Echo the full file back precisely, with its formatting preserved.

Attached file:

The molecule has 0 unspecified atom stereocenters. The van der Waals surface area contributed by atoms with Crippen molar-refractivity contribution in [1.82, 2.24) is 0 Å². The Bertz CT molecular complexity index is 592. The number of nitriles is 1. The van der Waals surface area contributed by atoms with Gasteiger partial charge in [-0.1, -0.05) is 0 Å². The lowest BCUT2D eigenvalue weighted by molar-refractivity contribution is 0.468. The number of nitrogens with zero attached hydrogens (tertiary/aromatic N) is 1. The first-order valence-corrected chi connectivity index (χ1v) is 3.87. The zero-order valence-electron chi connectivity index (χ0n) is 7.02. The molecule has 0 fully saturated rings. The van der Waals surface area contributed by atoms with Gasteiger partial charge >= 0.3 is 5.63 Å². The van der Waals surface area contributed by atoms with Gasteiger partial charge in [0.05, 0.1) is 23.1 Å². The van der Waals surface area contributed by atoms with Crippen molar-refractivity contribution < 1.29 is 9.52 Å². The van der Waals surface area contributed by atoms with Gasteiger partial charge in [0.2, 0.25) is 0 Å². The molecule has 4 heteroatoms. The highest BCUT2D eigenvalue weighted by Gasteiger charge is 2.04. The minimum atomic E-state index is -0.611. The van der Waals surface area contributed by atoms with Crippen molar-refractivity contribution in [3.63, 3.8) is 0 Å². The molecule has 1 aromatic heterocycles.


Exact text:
The molecule has 0 unspecified atom stereocenters. The van der Waals surface area contributed by atoms with Crippen molar-refractivity contribution in [1.82, 2.24) is 0 Å². The Bertz CT molecular complexity index is 592. The number of nitriles is 1. The van der Waals surface area contributed by atoms with Gasteiger partial charge in [-0.1, -0.05) is 0 Å². The lowest BCUT2D eigenvalue weighted by molar-refractivity contribution is 0.468. The number of nitrogens with zero attached hydrogens (tertiary/aromatic N) is 1. The first-order valence-corrected chi connectivity index (χ1v) is 3.87. The zero-order valence-electron chi connectivity index (χ0n) is 7.02. The molecule has 0 fully saturated rings. The van der Waals surface area contributed by atoms with Gasteiger partial charge >= 0.3 is 5.63 Å². The van der Waals surface area contributed by atoms with Gasteiger partial charge in [0.05, 0.1) is 23.1 Å². The van der Waals surface area contributed by atoms with Crippen molar-refractivity contribution < 1.29 is 9.52 Å². The van der Waals surface area contributed by atoms with Gasteiger partial charge in [0.2, 0.25) is 0 Å². The molecule has 4 heteroatoms. The highest BCUT2D eigenvalue weighted by Gasteiger charge is 2.04. The minimum atomic E-state index is -0.611. The van der Waals surface area contributed by atoms with Crippen molar-refractivity contribution in [3.63, 3.8) is 0 Å². The molecule has 1 aromatic heterocycles.